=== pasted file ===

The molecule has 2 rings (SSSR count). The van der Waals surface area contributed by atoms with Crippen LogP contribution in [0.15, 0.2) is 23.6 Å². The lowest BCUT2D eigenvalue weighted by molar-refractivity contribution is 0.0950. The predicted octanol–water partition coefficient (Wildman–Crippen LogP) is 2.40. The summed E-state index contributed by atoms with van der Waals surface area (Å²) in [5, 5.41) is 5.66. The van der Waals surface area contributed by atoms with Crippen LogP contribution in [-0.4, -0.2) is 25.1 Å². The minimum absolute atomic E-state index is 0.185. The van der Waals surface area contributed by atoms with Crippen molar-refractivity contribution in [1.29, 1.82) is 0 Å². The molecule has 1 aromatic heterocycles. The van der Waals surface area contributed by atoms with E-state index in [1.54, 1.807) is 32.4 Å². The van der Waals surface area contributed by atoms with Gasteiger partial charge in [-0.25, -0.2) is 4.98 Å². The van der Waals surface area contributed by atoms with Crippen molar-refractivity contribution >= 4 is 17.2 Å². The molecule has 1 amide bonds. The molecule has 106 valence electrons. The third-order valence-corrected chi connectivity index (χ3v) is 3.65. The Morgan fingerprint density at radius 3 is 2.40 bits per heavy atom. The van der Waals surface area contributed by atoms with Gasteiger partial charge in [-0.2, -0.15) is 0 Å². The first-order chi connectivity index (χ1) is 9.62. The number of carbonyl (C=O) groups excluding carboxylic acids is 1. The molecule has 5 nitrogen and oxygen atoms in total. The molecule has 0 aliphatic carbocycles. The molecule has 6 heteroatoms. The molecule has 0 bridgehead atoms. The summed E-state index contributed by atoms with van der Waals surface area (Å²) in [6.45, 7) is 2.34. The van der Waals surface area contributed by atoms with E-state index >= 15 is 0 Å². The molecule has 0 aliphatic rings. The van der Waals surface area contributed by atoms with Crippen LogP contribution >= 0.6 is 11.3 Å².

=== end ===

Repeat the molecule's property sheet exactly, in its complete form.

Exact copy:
The molecule has 2 rings (SSSR count). The van der Waals surface area contributed by atoms with Crippen LogP contribution in [0.15, 0.2) is 23.6 Å². The lowest BCUT2D eigenvalue weighted by molar-refractivity contribution is 0.0950. The predicted octanol–water partition coefficient (Wildman–Crippen LogP) is 2.40. The summed E-state index contributed by atoms with van der Waals surface area (Å²) in [5, 5.41) is 5.66. The van der Waals surface area contributed by atoms with Crippen LogP contribution in [-0.4, -0.2) is 25.1 Å². The minimum absolute atomic E-state index is 0.185. The van der Waals surface area contributed by atoms with Crippen molar-refractivity contribution in [1.29, 1.82) is 0 Å². The molecule has 1 aromatic heterocycles. The van der Waals surface area contributed by atoms with E-state index in [1.54, 1.807) is 32.4 Å². The van der Waals surface area contributed by atoms with Gasteiger partial charge in [-0.25, -0.2) is 4.98 Å². The van der Waals surface area contributed by atoms with Crippen molar-refractivity contribution >= 4 is 17.2 Å². The molecule has 1 amide bonds. The molecule has 106 valence electrons. The third-order valence-corrected chi connectivity index (χ3v) is 3.65. The Morgan fingerprint density at radius 3 is 2.40 bits per heavy atom. The van der Waals surface area contributed by atoms with Gasteiger partial charge in [-0.2, -0.15) is 0 Å². The first-order chi connectivity index (χ1) is 9.62. The number of carbonyl (C=O) groups excluding carboxylic acids is 1. The molecule has 5 nitrogen and oxygen atoms in total. The molecule has 0 aliphatic carbocycles. The molecule has 6 heteroatoms. The molecule has 0 bridgehead atoms. The summed E-state index contributed by atoms with van der Waals surface area (Å²) in [6.45, 7) is 2.34. The van der Waals surface area contributed by atoms with E-state index >= 15 is 0 Å². The molecule has 0 aliphatic rings. The van der Waals surface area contributed by atoms with Crippen LogP contribution >= 0.6 is 11.3 Å².